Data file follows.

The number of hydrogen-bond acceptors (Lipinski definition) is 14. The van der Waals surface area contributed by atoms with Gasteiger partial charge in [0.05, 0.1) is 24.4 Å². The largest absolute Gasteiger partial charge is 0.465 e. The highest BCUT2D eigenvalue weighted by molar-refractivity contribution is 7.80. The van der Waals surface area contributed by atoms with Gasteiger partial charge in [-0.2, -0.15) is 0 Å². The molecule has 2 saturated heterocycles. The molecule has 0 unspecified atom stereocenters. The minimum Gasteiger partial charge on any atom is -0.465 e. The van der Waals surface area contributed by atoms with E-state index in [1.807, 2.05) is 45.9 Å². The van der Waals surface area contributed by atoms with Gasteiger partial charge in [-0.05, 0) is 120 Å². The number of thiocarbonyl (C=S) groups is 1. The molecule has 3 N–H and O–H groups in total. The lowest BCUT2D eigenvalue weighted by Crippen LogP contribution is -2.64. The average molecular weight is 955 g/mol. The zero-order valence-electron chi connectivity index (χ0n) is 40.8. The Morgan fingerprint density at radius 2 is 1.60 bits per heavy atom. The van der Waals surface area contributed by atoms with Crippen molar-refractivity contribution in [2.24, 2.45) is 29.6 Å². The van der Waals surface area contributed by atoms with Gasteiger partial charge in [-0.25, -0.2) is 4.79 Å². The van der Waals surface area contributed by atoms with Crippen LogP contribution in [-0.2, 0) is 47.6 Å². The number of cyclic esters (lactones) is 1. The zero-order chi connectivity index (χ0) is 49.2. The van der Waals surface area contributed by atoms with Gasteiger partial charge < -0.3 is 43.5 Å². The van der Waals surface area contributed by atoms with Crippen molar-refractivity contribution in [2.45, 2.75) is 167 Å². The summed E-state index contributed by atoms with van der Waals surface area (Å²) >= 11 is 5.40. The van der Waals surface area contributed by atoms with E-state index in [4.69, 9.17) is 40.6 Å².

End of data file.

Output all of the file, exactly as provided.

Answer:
The number of hydrogen-bond acceptors (Lipinski definition) is 14. The van der Waals surface area contributed by atoms with Gasteiger partial charge in [0.05, 0.1) is 24.4 Å². The largest absolute Gasteiger partial charge is 0.465 e. The highest BCUT2D eigenvalue weighted by molar-refractivity contribution is 7.80. The van der Waals surface area contributed by atoms with Gasteiger partial charge in [-0.2, -0.15) is 0 Å². The molecule has 2 saturated heterocycles. The molecule has 0 unspecified atom stereocenters. The minimum Gasteiger partial charge on any atom is -0.465 e. The van der Waals surface area contributed by atoms with E-state index in [1.807, 2.05) is 45.9 Å². The van der Waals surface area contributed by atoms with Gasteiger partial charge in [-0.05, 0) is 120 Å². The number of thiocarbonyl (C=S) groups is 1. The molecule has 3 N–H and O–H groups in total. The lowest BCUT2D eigenvalue weighted by Crippen LogP contribution is -2.64. The average molecular weight is 955 g/mol. The zero-order valence-electron chi connectivity index (χ0n) is 40.8. The Morgan fingerprint density at radius 2 is 1.60 bits per heavy atom. The van der Waals surface area contributed by atoms with Crippen molar-refractivity contribution in [2.24, 2.45) is 29.6 Å². The van der Waals surface area contributed by atoms with Gasteiger partial charge in [-0.25, -0.2) is 4.79 Å². The van der Waals surface area contributed by atoms with Crippen LogP contribution in [-0.2, 0) is 47.6 Å². The number of cyclic esters (lactones) is 1. The zero-order chi connectivity index (χ0) is 49.2. The van der Waals surface area contributed by atoms with Gasteiger partial charge < -0.3 is 43.5 Å². The van der Waals surface area contributed by atoms with Crippen molar-refractivity contribution in [2.45, 2.75) is 167 Å². The summed E-state index contributed by atoms with van der Waals surface area (Å²) >= 11 is 5.40. The van der Waals surface area contributed by atoms with E-state index in [4.69, 9.17) is 40.6 Å².